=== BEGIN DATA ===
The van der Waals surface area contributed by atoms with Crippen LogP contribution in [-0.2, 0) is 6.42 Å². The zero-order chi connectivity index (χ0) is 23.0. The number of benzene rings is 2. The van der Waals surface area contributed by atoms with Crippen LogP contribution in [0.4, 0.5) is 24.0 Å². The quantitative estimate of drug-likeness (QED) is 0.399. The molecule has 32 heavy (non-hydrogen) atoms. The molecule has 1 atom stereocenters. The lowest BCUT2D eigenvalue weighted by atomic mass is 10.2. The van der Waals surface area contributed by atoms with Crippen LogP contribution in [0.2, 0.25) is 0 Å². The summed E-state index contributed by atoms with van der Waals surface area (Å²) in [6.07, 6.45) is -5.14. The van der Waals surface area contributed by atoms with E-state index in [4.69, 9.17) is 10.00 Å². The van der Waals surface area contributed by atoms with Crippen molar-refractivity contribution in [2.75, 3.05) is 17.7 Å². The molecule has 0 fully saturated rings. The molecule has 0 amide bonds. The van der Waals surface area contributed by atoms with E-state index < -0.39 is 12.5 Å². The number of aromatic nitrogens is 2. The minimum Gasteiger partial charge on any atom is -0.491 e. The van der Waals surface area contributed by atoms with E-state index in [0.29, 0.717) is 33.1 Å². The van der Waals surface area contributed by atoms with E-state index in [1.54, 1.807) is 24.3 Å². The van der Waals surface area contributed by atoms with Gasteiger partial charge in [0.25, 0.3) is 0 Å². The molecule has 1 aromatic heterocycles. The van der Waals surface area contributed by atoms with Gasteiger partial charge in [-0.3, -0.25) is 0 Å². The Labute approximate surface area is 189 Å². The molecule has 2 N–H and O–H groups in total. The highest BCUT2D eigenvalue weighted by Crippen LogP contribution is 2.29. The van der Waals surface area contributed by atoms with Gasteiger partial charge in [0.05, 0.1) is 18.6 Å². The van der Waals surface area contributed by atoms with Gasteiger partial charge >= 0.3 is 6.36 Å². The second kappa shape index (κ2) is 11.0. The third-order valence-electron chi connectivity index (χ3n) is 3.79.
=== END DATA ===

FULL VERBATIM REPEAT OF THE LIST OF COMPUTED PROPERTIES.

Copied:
The van der Waals surface area contributed by atoms with Crippen LogP contribution in [-0.2, 0) is 6.42 Å². The zero-order chi connectivity index (χ0) is 23.0. The number of benzene rings is 2. The van der Waals surface area contributed by atoms with Crippen LogP contribution in [0.4, 0.5) is 24.0 Å². The quantitative estimate of drug-likeness (QED) is 0.399. The molecule has 32 heavy (non-hydrogen) atoms. The molecule has 1 atom stereocenters. The lowest BCUT2D eigenvalue weighted by atomic mass is 10.2. The van der Waals surface area contributed by atoms with Crippen LogP contribution in [0.2, 0.25) is 0 Å². The summed E-state index contributed by atoms with van der Waals surface area (Å²) in [6.07, 6.45) is -5.14. The van der Waals surface area contributed by atoms with E-state index in [4.69, 9.17) is 10.00 Å². The van der Waals surface area contributed by atoms with Crippen molar-refractivity contribution in [2.75, 3.05) is 17.7 Å². The molecule has 0 fully saturated rings. The molecule has 0 amide bonds. The van der Waals surface area contributed by atoms with E-state index < -0.39 is 12.5 Å². The number of aromatic nitrogens is 2. The minimum Gasteiger partial charge on any atom is -0.491 e. The van der Waals surface area contributed by atoms with E-state index in [0.29, 0.717) is 33.1 Å². The van der Waals surface area contributed by atoms with E-state index in [1.54, 1.807) is 24.3 Å². The van der Waals surface area contributed by atoms with Gasteiger partial charge in [0.25, 0.3) is 0 Å². The molecule has 1 aromatic heterocycles. The van der Waals surface area contributed by atoms with Gasteiger partial charge in [-0.3, -0.25) is 0 Å². The Labute approximate surface area is 189 Å². The molecule has 2 N–H and O–H groups in total. The highest BCUT2D eigenvalue weighted by Crippen LogP contribution is 2.29. The van der Waals surface area contributed by atoms with Gasteiger partial charge in [0.05, 0.1) is 18.6 Å². The van der Waals surface area contributed by atoms with Gasteiger partial charge >= 0.3 is 6.36 Å². The second kappa shape index (κ2) is 11.0. The third-order valence-electron chi connectivity index (χ3n) is 3.79.